What ruined my Christmas Eve? I’ll tell you want ruined my Christmas Eve!
The thought that the Discovery Channel was about science, discovery and information. It isn’t. On Christmas Eve they broadcast a “documentary”, A Haunting in Connecticut, which was basically a feature length advertisement for (a) a couple of maverick American demonologists and (b) that ol’ org the Catholic Church, in whose bosom you can find refuge against Evil, allegedly.
The “haunting” in question involved a troubled family living in a former funeral parlour. Of Course. Spooky! Dead bodies!
The apparitions appeared at night when family members were in their beds. Ooooh, maybe the damn things were dreams – is that too sceptical of me? Hmm, there was no one in the documentary to blaspheme against the spirit world, so I might as well!
The “demonologists” who ghostbusted the joint were the married couple the Warrens, paranormal investigators and exorcists, and the voiceover credited them with “investigating” the Amityville Horror – without mentioning that Amityville is probably the most documented hoax of all time, so these scamsters were, ipso ba-leedin’ facto,
charlatans! And, of course, pa-ra-pa-pum-pum: the Catholic Church performed an exorcism, in accordance with their age-old superstitions. A motormouth New York priest was interviewed, enthusiastically supporting the institution of exorcism, voicing the opinion that people don’t really want “secular” explanations for things – something “romantic” is better: exorcism offers people the drama of the fight between “absolute evil” and “absolute good” and is therefore appealing. He didn’t even sound as if he believed in anything, he just sounded as if it was a good idea to get something exciting onto the airwaves.
Yep, that’s it, that’s what people want. For some section of humanity, the myths that appeal to them involve good versus evil. This explains the all-conquering popularity of the trilogies The Lord of the Rings, Star Wars and The Matrix. People like yarns about goodies versus baddies. There’s a school of thought that sees this as psychologically healthy. Christopher Booker, one of the editors of Private Eye, in his book The Seven Basic Plots of Literature: Why We Tell Stories criticized modern storytelling for its rejection of archetypal story-resolutions, i.e. writers like Joyce who tried to create relevant stories instead of indulgent fantasies. But either Booker is the most backward person commenting on literature, or I know nothing about culture at all.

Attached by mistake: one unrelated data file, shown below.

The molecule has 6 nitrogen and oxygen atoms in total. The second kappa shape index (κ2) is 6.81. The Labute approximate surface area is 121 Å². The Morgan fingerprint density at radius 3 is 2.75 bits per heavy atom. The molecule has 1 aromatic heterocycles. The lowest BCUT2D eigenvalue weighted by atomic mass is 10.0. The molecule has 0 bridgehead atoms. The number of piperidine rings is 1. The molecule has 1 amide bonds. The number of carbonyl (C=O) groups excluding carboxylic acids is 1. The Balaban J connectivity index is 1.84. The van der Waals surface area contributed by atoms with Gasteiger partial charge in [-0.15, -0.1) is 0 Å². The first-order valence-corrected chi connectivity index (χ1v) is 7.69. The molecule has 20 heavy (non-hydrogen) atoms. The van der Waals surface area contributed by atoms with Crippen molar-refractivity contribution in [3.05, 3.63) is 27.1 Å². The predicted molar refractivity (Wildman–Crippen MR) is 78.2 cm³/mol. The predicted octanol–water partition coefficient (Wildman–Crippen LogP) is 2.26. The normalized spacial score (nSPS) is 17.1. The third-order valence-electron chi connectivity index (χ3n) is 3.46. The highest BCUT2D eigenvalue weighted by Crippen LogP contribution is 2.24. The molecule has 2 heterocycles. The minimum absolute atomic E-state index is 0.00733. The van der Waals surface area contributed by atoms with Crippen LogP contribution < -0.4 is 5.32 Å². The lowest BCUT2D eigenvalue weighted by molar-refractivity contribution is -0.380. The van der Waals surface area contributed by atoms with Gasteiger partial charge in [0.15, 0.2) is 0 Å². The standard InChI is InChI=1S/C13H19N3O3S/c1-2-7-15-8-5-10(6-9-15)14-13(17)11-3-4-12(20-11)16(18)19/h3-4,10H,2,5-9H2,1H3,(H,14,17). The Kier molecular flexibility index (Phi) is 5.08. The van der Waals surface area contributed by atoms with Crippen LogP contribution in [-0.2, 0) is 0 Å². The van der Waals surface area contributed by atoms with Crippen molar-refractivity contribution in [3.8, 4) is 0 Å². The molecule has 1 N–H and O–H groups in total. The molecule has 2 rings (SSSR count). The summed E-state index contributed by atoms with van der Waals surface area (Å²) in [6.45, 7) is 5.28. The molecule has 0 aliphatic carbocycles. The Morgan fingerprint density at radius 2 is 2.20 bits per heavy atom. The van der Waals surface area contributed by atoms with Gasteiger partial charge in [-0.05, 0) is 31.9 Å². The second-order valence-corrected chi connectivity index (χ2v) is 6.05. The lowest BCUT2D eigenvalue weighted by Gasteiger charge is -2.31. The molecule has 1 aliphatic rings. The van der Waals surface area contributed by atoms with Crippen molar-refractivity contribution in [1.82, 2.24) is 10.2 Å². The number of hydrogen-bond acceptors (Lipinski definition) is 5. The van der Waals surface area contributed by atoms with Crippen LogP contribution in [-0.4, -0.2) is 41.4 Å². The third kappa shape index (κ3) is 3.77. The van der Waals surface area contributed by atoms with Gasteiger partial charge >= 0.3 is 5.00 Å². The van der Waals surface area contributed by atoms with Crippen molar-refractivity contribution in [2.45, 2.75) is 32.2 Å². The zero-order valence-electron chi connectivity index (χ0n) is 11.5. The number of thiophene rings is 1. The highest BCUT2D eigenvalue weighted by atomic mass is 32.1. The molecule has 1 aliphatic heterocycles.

I think the whole good-and-evil thing is the most psychologically unhealthy thing in existence. This myth is just playing into the hands of Discovery channel exorcists! The touchstone should be Blade Runner, in which the “villains” are just trying to survive and find meaning to their existences, perhaps like the confused “terrorists” of the world? Can we grow up yet? There is no absolute “good” or absolute “evil”, and fairytales on this subject aren’t even comforting, not to me anyway. Am I alone? Should I be burnt as a heretic?
Are we getting more and more stupid? Even old movies with Bogart or Monroe in them are a lot more cynical about human nature than this hysterical good v. evil shite, which seems to result in bollocks like this Discovery docu-psychodrama, in which the existence of demons is “proved”.
Good and evil? Bring back Nietzsche! The “Discovery” Channel should really be known as the Obfuscation Channel, dragging us back into the dark ages – and not for a holiday. They certainly did the Church a favour on this Christmas Eve.